That’s not right, of course (Taking my cue from the chorus, I don’t even think I’ve got the right title for this piece), but that’s what I’m hearing. The first time I heard it, I actually stopped the record after a minute to check I hadn’t a build-up of fluff on my Grundig ‘music centre’ stylus.  A quick Google of the lyrics just now (there was none of that in 1989) doesn’t help either. There are many websites offering you their definitive take on the lyrics and, like much of the internet, the information is only as good as the person who put it there. I’m not convinced any of the lyric sites have the words 100%. Just as you most certainly shouldn’t be convinced by my ham fisted attempt above. Not for nothing was REM’s first LP called ‘Murmur‘.

rem 83

Radio Free Europe and the band was picked up by IRS. Re-recorded and re-released, the track also kicked off side 1 on Murmur. 

REMRadio Free Europe (Murmur version)

rem irs

It was slower and less murky, perhaps on the instructions of producer Mitch Easter, but Michael’s mumblings were all over the record like the fuzz on a Georgia peach. There’s also an annoying hi-hat ‘tick tick tick’ all the way through the verses that, once heard, can never be dislodged.  The best bit is still towards the end when, on one of the final choruses, all instruments bar the beat-keeping drum drop out before returning a second later.

rem stipe

The band played it live less and less as the years grew. In fact, you can probably chart it’s appearance in set lists in direct proportion to the introduction of the mandolin in their sound. It was something of a surprise to this audience (venue unknown) in 1992 when REM played a rare version. No doubt inspired by Nirvana and their ilk who were all the rage at the time, this version is a somewhat muscled up, balls-dropped shitkicker when compared to its original form. It brings to mind the harder sound of future LP Monster. Mike Mills plays like a demon possessed on this. Thankfully Peter Buck hadn’t yet discovered the tremelo pedal that would spoil much of the upcoming LP.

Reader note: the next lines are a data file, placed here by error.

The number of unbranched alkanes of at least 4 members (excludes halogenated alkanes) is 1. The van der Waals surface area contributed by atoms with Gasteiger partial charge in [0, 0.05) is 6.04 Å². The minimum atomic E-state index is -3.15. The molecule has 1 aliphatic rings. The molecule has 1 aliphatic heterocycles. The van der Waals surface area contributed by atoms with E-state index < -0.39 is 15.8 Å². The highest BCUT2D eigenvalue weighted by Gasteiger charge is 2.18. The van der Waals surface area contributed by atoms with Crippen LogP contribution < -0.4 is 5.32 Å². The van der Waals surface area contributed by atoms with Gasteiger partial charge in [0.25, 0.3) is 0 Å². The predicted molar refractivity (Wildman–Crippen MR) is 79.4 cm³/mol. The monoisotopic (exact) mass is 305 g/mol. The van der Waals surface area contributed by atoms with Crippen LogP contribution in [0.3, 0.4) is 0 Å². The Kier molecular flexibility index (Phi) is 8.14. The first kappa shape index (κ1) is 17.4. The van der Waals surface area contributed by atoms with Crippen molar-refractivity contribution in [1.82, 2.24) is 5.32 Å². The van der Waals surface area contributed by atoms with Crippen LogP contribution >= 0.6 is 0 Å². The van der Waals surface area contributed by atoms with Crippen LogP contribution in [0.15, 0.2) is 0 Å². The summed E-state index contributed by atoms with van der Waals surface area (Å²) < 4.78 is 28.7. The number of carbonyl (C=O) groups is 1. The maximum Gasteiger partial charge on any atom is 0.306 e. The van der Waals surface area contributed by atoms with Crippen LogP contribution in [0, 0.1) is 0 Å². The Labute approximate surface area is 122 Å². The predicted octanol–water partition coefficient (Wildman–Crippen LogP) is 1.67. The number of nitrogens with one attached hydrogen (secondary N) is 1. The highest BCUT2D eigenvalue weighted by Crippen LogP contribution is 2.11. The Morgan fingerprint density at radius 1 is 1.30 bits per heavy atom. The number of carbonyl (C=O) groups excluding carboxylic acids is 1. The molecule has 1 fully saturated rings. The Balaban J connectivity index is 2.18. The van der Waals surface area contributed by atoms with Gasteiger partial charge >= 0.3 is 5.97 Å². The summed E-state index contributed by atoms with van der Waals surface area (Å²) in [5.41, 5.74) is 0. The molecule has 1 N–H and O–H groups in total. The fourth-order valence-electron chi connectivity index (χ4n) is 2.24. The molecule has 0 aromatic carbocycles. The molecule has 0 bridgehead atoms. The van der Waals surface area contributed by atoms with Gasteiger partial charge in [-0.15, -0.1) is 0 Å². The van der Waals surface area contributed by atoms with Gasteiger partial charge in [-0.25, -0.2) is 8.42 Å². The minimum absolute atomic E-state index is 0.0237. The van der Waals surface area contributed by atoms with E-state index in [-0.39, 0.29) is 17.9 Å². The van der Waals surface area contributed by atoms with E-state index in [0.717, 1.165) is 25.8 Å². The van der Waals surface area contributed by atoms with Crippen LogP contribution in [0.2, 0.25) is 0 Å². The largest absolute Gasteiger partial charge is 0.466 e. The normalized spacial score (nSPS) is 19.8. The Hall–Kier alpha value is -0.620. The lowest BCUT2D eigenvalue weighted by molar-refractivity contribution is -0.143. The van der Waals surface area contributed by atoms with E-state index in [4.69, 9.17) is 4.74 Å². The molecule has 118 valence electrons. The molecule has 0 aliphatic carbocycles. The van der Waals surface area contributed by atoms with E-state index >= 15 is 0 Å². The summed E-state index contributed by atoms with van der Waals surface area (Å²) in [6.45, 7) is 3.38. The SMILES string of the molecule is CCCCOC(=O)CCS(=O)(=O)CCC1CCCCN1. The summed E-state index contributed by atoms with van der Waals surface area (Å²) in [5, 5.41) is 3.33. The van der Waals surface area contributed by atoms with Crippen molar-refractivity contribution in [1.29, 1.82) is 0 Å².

REMRadio Free Europe (Live 1992)

 

 

 

Alternative Version, Cover Versions, demo, Gone but not forgotten, Live!

Sound Affects

The Small Faces were the perfect group; a pint-sized pocket dynamo of r’n’b and soul, windmilling guitars and swirling Hammond. They dressed the same, sported the same haircuts and were a walking, talking, living and breathing advert for Carnaby Street and Swinging London. None of the four of them stood taller than 5′ 6″ (it was the 60s, therefore imperial units of measurement counted) and were mod to the core. In the street parlance of the day, a ‘face’ was the most respected, sharpest looking mod about town. The band name wrote itself. 

small faces

With disparate roots in American blues and soul and cockney music hall (thanks in part to Steve Marriott’s training at the Italia Conti stage school), The Small Faces cooked up an original brew of heady mod pop.

As the sixties progressed and trouser legs widened, The Small Faces’ sound drifted away from the cor blimey Pearly stomp of the mid phase Faces to a more pastoral, whimsical and expansive psychedelic sound, but by 1968 the band were brought back to terra firma when Marriott penned Tin Soldier.